2.2 The Economic Environment
This category is one of the most important external influences on businesses. Fluctuations in the level of economic activity create business cycles that affect businesses and individuals in many ways. When the economy is growing, for example, unemployment rates are low, and income levels rise. Inflation and interest rates are other areas that change according to economic activity. Through the policies it sets, such as taxes and interest rate levels, a government attempts to stimulate or curtail the level of economic activity. In addition, the forces of supply and demand determine how prices and quantities of goods and services behave in a free market.
Measuring the Health of the Economy
Every day, we are bombarded with economic news (at least if you watch the business news stations). We’re told about things like unemployment, home prices, and consumer confidence trends. As a student learning about business, and later as a business manager, you need to understand the nature of the Canadian economy and the terminology that we use to describe it. You need to have some idea of where the economy is heading, and you need to know something about the government’s role in influencing its direction.
The world’s economies share three main goals:
- High employment
- Price stability
Let’s take a closer look at each of these goals, both to find out what they mean and to show how we determine whether they’re being met.
One purpose of an economy is to provide people with goods and services—cars, computers, video games, houses, rock concerts, fast food, amusement parks. One way in which economists measure the performance of an economy is by looking at a widely used measure of total output called the gross domestic product (GDP). The GDP is defined as the market value of all goods and services produced by the economy in a given year. The GDP includes only those goods and services produced domestically; goods produced outside the country are excluded. The GDP also includes only those goods and services that are produced for the final user; intermediate products are excluded. For example, the silicon chip that goes into a computer (an intermediate product) would not count directly because it is included when the finished computer is counted. By itself, the GDP doesn’t necessarily tell us much about the direction of the economy. But change in the GDP does. If the GDP (after adjusting for inflation, which will be discussed later) goes up, the economy is growing. If it goes down, the economy is contracting. There is some debate amongst economists that GDP provides the most accurate measure of an economy’s performance. Many economists believe that GDP per capita, which is the measure of total production of goods and services divided by the number of households, is a better indicator of an economy’s performance. For example, according to The World Bank, as of 2017, India’s GDP ranked 7th in the world at $2.439 trillion (USD) while Canada’s GDP ranked 10th at $1.640 trillion (USD). However, as of 2017, Canada’s GDP per capita ranks 18th at $44,773 per household, compared to India’s GDP per capita which ranked 142nd in the world at $1,852 per household.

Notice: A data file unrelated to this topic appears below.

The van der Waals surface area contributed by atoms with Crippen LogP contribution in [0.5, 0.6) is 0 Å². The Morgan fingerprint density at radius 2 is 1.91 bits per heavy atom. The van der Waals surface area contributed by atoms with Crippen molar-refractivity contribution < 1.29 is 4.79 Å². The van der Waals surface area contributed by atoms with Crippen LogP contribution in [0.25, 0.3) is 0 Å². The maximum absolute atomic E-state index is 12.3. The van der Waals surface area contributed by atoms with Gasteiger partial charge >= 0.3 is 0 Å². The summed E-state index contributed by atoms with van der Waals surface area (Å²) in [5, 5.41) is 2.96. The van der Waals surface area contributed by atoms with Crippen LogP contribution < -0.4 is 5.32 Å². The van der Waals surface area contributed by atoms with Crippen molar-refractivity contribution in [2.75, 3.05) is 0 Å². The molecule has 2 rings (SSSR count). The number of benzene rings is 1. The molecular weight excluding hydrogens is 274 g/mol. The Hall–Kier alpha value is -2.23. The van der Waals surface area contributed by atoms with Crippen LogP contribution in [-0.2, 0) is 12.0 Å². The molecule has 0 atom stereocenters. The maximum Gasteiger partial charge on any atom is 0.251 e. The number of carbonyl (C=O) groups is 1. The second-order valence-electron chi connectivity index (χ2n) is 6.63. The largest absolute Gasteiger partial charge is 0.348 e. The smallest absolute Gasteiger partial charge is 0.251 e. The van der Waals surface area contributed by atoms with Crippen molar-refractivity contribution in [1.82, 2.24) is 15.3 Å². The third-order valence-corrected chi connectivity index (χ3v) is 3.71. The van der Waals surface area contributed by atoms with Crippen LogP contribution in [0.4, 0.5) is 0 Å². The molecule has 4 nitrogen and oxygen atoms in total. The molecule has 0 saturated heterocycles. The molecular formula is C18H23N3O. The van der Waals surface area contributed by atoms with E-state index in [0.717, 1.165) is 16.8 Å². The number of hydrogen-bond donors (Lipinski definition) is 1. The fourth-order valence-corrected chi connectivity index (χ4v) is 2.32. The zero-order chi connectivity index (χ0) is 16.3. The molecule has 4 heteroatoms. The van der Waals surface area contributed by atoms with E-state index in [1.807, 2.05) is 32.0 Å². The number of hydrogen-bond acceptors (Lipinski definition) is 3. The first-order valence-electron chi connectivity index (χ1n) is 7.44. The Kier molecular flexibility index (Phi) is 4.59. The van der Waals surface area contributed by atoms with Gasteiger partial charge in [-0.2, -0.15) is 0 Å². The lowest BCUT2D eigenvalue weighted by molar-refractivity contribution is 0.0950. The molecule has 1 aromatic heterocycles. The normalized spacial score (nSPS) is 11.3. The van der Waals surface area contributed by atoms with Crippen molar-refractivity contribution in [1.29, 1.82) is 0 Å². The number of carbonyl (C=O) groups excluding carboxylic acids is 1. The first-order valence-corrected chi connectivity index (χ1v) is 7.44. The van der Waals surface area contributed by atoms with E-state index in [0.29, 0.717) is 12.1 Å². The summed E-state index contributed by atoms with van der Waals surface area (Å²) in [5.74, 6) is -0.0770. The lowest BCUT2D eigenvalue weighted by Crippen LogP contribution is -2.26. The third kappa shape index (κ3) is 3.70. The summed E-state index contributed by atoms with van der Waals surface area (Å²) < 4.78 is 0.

The economic ups and downs resulting from expansion and contraction constitute the business cycle. Similar to a product lifecycle, as a business cycle introduces new products, those products grow, mature and decline, when all business cycles in an economy are combined it creates an economy’s business cycle. A typical cycle runs from three to five years but could last much longer. Though typically irregular, a cycle can be divided into four general phases of prosperity, recession, depression (which the cycle generally skips), and recovery:
- During prosperity, the economy expands, unemployment is low, incomes rise, and consumers buy more products. Businesses respond by increasing production and offering new and better products.
- Eventually, however, things slow down. GDP decreases, unemployment rises, and because people have less money to spend, business revenues decline. This slowdown in economic activity is called a recession.
- Economists often say that we’re entering a recession when GDP goes down for two consecutive quarters.
- Generally, a recession is followed by a recovery or expansion in which the economy starts growing again.
- If, however, a recession lasts a long time (perhaps a decade or so), while unemployment remains very high and production is severely curtailed, the economy could sink into a depression. Unlike for the term recession, economists have not agreed on a uniform standard for what constitutes a depression, though they are generally characterized by their duration. Though not impossible, it’s unlikely that the United States will experience another severe depression like that of the 1930s. The federal government has a number of economic tools (some of which we’ll discuss shortly) with which to fight any threat of a depression.